$S_{current}$ $\leftarrow$ CreateInitialSolution (ProblemSize )$S_{best}$ $\leftarrow$ $S_{current}$ For ($i=1$ To $iterations_{max}$)For ($Component_{i}$ $\in$ $S_{current}$)$Component_{i}^{cost}$ $\leftarrow$ Cost ($Component_{i}$, $S_{current}$)End RankedComponents $\leftarrow$ Rank ($Si_{components}$)$Component_{i}$ $\leftarrow$ SelectWeakComponent (RankedComponents , $Component_{i}$, $\tau$)$Component_{j}$ $\leftarrow$ SelectReplacementComponent (RankedComponents , $\tau$)$S_{candidate}$ $\leftarrow$ Replace ($S_{current}$, $Component_{i}$, $Component_{j}$)If (Cost ($S_{candidate}$) $\leq$ Cost ($S_{best}$))$S_{best}$ $\leftarrow$ $S_{candidate}$ End End Return ($S_{best}$)Heuristics
Code ListingListing (below) provides an example of the Extremal Optimization algorithm implemented in the Ruby Programming Language. The algorithm is applied to the Berlin52 instance of the Traveling Salesman Problem (TSP), taken from the TSPLIB. The problem seeks a permutation of the order to visit cities (called a tour) that minimizes the total distance traveled. The optimal tour distance for Berlin52 instance is 7542 units. The algorithm implementation is based on the seminal work by Boettcher and Percus [Boettcher1999]. A solution is comprised of a permutation of city components. Each city can potentially form a connection to any other city, and the connections to other cities ordered by distance may be considered its neighborhood. For a given candidate solution, the city components of a solution are scored based on the neighborhood rank of the cities to which they are connected: $fitness_k \leftarrow \frac{3}{r_i + r_j}$, where $r_i$ and $r_j$ are the neighborhood ranks of cities $i$ and $j$ against city $k$. A city is selected for modification probabilistically where the probability of selecting a given city is proportional to $n_i^{\tau}$, where $n$ is the rank of city $i$. The longest connection is broken, and the city is connected with another neighboring city that is also probabilistically selected. def euc_2d(c1, c2) Math.sqrt((c1[0]  c2[0])**2.0 + (c1[1]  c2[1])**2.0).round end def cost(permutation, cities) distance =0 permutation.each_with_index do c1, i c2 = (i==permutation.size1) ? permutation[0] : permutation[i+1] distance += euc_2d(cities[c1], cities[c2]) end return distance end def random_permutation(cities) perm = Array.new(cities.size){i i} perm.each_index do i r = rand(perm.sizei) + i perm[r], perm[i] = perm[i], perm[r] end return perm end def calculate_neighbor_rank(city_number, cities, ignore=[]) neighbors = [] cities.each_with_index do city, i next if i==city_number or ignore.include?(i) neighbor = {:number=>i} neighbor[:distance] = euc_2d(cities[city_number], city) neighbors << neighbor end return neighbors.sort!{x,y x[:distance] <=> y[:distance]} end def get_edges_for_city(city_number, permutation) c1, c2 = nil, nil permutation.each_with_index do c, i if c == city_number c1 = (i==0) ? permutation.last : permutation[i1] c2 = (i==permutation.size1) ? permutation.first : permutation[i+1] break end end return [c1, c2] end def calculate_city_fitness(permutation, city_number, cities) c1, c2 = get_edges_for_city(city_number, permutation) neighbors = calculate_neighbor_rank(city_number, cities) n1, n2 = 1, 1 neighbors.each_with_index do neighbor,i n1 = i+1 if neighbor[:number] == c1 n2 = i+1 if neighbor[:number] == c2 break if n1!=1 and n2!=1 end return 3.0 / (n1.to_f + n2.to_f) end def calculate_city_fitnesses(cities, permutation) city_fitnesses = [] cities.each_with_index do city, i city_fitness = {:number=>i} city_fitness[:fitness] = calculate_city_fitness(permutation, i, cities) city_fitnesses << city_fitness end return city_fitnesses.sort!{x,y y[:fitness] <=> x[:fitness]} end def calculate_component_probabilities(ordered_components, tau) sum = 0.0 ordered_components.each_with_index do component, i component[:prob] = (i+1.0)**(tau) sum += component[:prob] end return sum end def make_selection(components, sum_probability) selection = rand() components.each_with_index do component, i selection = (component[:prob] / sum_probability) return component[:number] if selection <= 0.0 end return components.last[:number] end def probabilistic_selection(ordered_components, tau, exclude=[]) sum = calculate_component_probabilities(ordered_components, tau) selected_city = nil begin selected_city = make_selection(ordered_components, sum) end while exclude.include?(selected_city) return selected_city end def vary_permutation(permutation, selected, new, long_edge) perm = Array.new(permutation) c1, c2 = perm.rindex(selected), perm.rindex(new) p1,p2 = (c1<c2) ? [c1,c2] : [c2,c1] right = (c1==perm.size1) ? 0 : c1+1 if perm[right] == long_edge perm[p1+1..p2] = perm[p1+1..p2].reverse else perm[p1...p2] = perm[p1...p2].reverse end return perm end def get_long_edge(edges, neighbor_distances) n1 = neighbor_distances.find {x x[:number]==edges[0]} n2 = neighbor_distances.find {x x[:number]==edges[1]} return (n1[:distance] > n2[:distance]) ? n1[:number] : n2[:number] end def create_new_perm(cities, tau, perm) city_fitnesses = calculate_city_fitnesses(cities, perm) selected_city = probabilistic_selection(city_fitnesses.reverse, tau) edges = get_edges_for_city(selected_city, perm) neighbors = calculate_neighbor_rank(selected_city, cities) new_neighbor = probabilistic_selection(neighbors, tau, edges) long_edge = get_long_edge(edges, neighbors) return vary_permutation(perm, selected_city, new_neighbor, long_edge) end def search(cities, max_iterations, tau) current = {:vector=>random_permutation(cities)} current[:cost] = cost(current[:vector], cities) best = current max_iterations.times do iter candidate = {} candidate[:vector] = create_new_perm(cities, tau, current[:vector]) candidate[:cost] = cost(candidate[:vector], cities) current = candidate best = candidate if candidate[:cost] < best[:cost] puts " > iter #{(iter+1)}, curr=#{current[:cost]}, best=#{best[:cost]}" end return best end if __FILE__ == $0 # problem configuration berlin52 = [[565,575],[25,185],[345,750],[945,685],[845,655], [880,660],[25,230],[525,1000],[580,1175],[650,1130],[1605,620], [1220,580],[1465,200],[1530,5],[845,680],[725,370],[145,665], [415,635],[510,875],[560,365],[300,465],[520,585],[480,415], [835,625],[975,580],[1215,245],[1320,315],[1250,400],[660,180], [410,250],[420,555],[575,665],[1150,1160],[700,580],[685,595], [685,610],[770,610],[795,645],[720,635],[760,650],[475,960], [95,260],[875,920],[700,500],[555,815],[830,485],[1170,65], [830,610],[605,625],[595,360],[1340,725],[1740,245]] # algorithm configuration max_iterations = 250 tau = 1.8 # execute the algorithm best = search(berlin52, max_iterations, tau) puts "Done. Best Solution: c=#{best[:cost]}, v=#{best[:vector].inspect}" end Download: extremal_optimization.rb.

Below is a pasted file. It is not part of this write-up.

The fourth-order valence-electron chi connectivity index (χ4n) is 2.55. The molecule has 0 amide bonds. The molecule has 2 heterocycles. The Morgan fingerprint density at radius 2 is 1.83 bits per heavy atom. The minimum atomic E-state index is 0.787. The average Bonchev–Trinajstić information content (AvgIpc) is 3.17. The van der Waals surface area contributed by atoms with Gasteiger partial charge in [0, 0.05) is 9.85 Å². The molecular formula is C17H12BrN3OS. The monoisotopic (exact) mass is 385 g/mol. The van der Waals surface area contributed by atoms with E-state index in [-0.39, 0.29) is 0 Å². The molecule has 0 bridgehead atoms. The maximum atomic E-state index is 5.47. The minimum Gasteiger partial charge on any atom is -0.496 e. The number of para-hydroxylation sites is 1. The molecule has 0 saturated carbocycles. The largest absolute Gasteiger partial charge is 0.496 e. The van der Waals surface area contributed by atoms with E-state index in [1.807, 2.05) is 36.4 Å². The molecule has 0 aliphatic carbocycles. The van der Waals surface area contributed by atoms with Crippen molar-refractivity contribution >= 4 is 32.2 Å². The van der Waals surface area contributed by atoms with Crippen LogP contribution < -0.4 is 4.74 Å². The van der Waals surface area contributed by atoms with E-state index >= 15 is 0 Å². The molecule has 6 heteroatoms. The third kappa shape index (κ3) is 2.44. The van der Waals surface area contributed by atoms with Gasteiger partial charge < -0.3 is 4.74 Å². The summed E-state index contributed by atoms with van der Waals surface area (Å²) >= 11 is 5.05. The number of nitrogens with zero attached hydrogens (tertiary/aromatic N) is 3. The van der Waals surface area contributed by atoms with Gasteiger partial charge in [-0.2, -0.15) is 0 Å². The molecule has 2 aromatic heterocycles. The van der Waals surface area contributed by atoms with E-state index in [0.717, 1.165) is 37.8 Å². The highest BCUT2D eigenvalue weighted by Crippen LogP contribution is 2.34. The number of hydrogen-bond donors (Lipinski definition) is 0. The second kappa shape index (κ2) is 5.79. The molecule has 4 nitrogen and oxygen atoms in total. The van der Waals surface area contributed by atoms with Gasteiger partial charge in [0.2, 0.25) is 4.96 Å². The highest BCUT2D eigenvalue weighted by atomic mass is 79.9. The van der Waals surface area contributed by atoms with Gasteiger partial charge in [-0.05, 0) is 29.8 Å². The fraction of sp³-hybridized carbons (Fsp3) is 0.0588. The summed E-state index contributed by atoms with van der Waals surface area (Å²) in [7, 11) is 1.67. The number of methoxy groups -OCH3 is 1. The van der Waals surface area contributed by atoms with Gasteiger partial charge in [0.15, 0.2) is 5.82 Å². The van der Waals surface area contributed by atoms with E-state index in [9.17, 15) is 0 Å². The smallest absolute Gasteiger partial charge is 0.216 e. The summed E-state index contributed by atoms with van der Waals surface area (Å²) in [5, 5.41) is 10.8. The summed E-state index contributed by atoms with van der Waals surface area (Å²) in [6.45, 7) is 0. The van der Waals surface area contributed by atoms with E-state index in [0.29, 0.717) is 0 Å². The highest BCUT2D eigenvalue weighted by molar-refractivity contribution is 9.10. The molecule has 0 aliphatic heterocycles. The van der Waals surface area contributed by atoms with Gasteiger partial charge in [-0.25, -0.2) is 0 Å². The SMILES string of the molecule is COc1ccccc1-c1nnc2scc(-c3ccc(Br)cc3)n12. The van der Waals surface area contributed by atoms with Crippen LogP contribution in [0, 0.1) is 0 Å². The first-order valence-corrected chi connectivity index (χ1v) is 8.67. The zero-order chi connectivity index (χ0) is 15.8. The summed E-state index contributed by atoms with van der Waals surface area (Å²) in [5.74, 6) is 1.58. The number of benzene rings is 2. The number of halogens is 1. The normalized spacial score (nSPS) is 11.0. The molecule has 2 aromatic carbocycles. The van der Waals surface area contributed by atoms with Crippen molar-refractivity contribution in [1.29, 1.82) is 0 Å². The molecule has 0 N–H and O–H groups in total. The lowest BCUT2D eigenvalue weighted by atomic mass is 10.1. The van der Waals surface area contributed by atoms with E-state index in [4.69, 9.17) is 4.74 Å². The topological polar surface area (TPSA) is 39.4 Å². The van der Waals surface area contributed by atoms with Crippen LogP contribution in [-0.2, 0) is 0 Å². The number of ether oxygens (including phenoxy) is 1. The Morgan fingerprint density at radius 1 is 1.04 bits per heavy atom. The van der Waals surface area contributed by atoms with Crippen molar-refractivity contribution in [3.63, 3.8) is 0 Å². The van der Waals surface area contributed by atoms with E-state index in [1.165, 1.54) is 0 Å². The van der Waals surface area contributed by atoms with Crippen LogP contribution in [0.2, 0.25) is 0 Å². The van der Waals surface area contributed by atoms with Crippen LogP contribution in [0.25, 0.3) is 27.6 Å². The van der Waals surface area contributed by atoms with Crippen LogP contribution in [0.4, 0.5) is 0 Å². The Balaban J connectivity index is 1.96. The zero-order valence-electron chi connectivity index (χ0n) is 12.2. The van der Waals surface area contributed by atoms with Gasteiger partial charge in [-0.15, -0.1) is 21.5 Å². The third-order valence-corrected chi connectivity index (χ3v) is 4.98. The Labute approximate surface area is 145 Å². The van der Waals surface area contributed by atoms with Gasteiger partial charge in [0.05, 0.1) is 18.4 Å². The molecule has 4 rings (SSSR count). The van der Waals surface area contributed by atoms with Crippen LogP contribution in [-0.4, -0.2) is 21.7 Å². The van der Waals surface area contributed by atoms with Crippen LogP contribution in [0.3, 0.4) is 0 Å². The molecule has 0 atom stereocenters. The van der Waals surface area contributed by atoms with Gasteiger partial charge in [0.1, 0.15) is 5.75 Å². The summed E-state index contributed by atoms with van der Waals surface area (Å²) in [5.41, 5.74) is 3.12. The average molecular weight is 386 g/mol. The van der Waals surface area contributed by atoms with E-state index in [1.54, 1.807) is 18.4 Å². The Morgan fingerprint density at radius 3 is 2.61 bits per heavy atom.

ReferencesPrimary SourcesExtremal Optimization was proposed as an optimization heuristic by Boettcher and Percus applied to graph partitioning and the Traveling Salesman Problem [Boettcher1999]. The approach was inspired by the BakSneppen selforganized criticality model of coevolution [Bak1987] [Bak1993]. Learn MoreA number of detailed reviews of Extremal Optimization have been presented, including a review and studies by Boettcher and Percus [Boettcher2000], an accessible review by Boettcher [Boettcher2000a], and a focused study on the Spin Glass problem by Boettcher and Percus [Boettcher2001]. Bibliography